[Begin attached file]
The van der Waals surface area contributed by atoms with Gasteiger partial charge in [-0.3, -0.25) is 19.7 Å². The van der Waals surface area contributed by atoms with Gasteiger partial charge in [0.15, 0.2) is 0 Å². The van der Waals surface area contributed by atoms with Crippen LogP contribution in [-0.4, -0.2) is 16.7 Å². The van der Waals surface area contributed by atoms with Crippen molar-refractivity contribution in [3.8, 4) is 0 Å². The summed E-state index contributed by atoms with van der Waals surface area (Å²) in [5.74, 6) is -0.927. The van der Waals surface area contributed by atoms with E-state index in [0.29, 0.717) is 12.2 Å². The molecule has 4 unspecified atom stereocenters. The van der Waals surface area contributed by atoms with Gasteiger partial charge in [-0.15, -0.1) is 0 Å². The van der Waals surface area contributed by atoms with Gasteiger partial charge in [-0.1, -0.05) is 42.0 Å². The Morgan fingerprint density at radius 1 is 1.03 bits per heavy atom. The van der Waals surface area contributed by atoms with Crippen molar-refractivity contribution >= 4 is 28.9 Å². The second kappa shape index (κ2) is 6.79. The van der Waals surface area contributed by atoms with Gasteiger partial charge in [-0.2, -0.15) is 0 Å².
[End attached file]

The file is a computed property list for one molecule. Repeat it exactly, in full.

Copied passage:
The van der Waals surface area contributed by atoms with Gasteiger partial charge in [-0.3, -0.25) is 19.7 Å². The van der Waals surface area contributed by atoms with Gasteiger partial charge in [0.15, 0.2) is 0 Å². The van der Waals surface area contributed by atoms with Crippen LogP contribution in [-0.4, -0.2) is 16.7 Å². The van der Waals surface area contributed by atoms with Crippen molar-refractivity contribution in [3.8, 4) is 0 Å². The summed E-state index contributed by atoms with van der Waals surface area (Å²) in [5.74, 6) is -0.927. The van der Waals surface area contributed by atoms with E-state index in [0.29, 0.717) is 12.2 Å². The molecule has 4 unspecified atom stereocenters. The van der Waals surface area contributed by atoms with Gasteiger partial charge in [-0.15, -0.1) is 0 Å². The van der Waals surface area contributed by atoms with Gasteiger partial charge in [-0.1, -0.05) is 42.0 Å². The Morgan fingerprint density at radius 1 is 1.03 bits per heavy atom. The van der Waals surface area contributed by atoms with Crippen molar-refractivity contribution >= 4 is 28.9 Å². The second kappa shape index (κ2) is 6.79. The van der Waals surface area contributed by atoms with Gasteiger partial charge in [-0.2, -0.15) is 0 Å².